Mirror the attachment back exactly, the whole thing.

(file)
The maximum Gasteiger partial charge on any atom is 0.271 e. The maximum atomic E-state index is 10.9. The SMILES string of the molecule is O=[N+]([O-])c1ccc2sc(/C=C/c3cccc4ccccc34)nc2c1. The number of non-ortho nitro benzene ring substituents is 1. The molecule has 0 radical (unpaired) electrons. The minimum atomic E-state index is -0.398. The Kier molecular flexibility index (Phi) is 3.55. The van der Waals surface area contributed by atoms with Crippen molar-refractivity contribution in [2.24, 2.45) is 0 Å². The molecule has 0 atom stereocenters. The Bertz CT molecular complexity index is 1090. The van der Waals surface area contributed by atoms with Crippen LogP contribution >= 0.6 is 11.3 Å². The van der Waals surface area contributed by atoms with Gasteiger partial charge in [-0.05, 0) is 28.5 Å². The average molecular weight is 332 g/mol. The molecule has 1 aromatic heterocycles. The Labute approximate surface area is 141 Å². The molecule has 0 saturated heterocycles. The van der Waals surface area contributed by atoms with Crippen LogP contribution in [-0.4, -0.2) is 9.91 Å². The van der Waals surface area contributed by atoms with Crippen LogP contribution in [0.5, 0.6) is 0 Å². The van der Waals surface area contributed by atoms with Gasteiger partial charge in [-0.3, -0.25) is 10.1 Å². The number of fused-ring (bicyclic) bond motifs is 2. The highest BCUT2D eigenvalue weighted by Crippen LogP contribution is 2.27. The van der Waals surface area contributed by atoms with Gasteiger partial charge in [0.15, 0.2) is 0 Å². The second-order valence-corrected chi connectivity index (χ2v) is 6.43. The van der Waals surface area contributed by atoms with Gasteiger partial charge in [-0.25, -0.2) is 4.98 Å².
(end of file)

The maximum Gasteiger partial charge on any atom is 0.271 e. The maximum atomic E-state index is 10.9. The SMILES string of the molecule is O=[N+]([O-])c1ccc2sc(/C=C/c3cccc4ccccc34)nc2c1. The number of non-ortho nitro benzene ring substituents is 1. The molecule has 0 radical (unpaired) electrons. The minimum atomic E-state index is -0.398. The Kier molecular flexibility index (Phi) is 3.55. The van der Waals surface area contributed by atoms with Crippen molar-refractivity contribution in [2.24, 2.45) is 0 Å². The molecule has 0 atom stereocenters. The Bertz CT molecular complexity index is 1090. The van der Waals surface area contributed by atoms with Crippen LogP contribution >= 0.6 is 11.3 Å². The van der Waals surface area contributed by atoms with Gasteiger partial charge in [-0.05, 0) is 28.5 Å². The average molecular weight is 332 g/mol. The molecule has 1 aromatic heterocycles. The Labute approximate surface area is 141 Å². The molecule has 0 saturated heterocycles. The van der Waals surface area contributed by atoms with Crippen LogP contribution in [-0.4, -0.2) is 9.91 Å². The van der Waals surface area contributed by atoms with Crippen LogP contribution in [0.5, 0.6) is 0 Å². The van der Waals surface area contributed by atoms with Gasteiger partial charge in [-0.3, -0.25) is 10.1 Å². The number of fused-ring (bicyclic) bond motifs is 2. The highest BCUT2D eigenvalue weighted by Crippen LogP contribution is 2.27. The van der Waals surface area contributed by atoms with Gasteiger partial charge in [0.15, 0.2) is 0 Å². The second-order valence-corrected chi connectivity index (χ2v) is 6.43. The van der Waals surface area contributed by atoms with Gasteiger partial charge in [-0.25, -0.2) is 4.98 Å².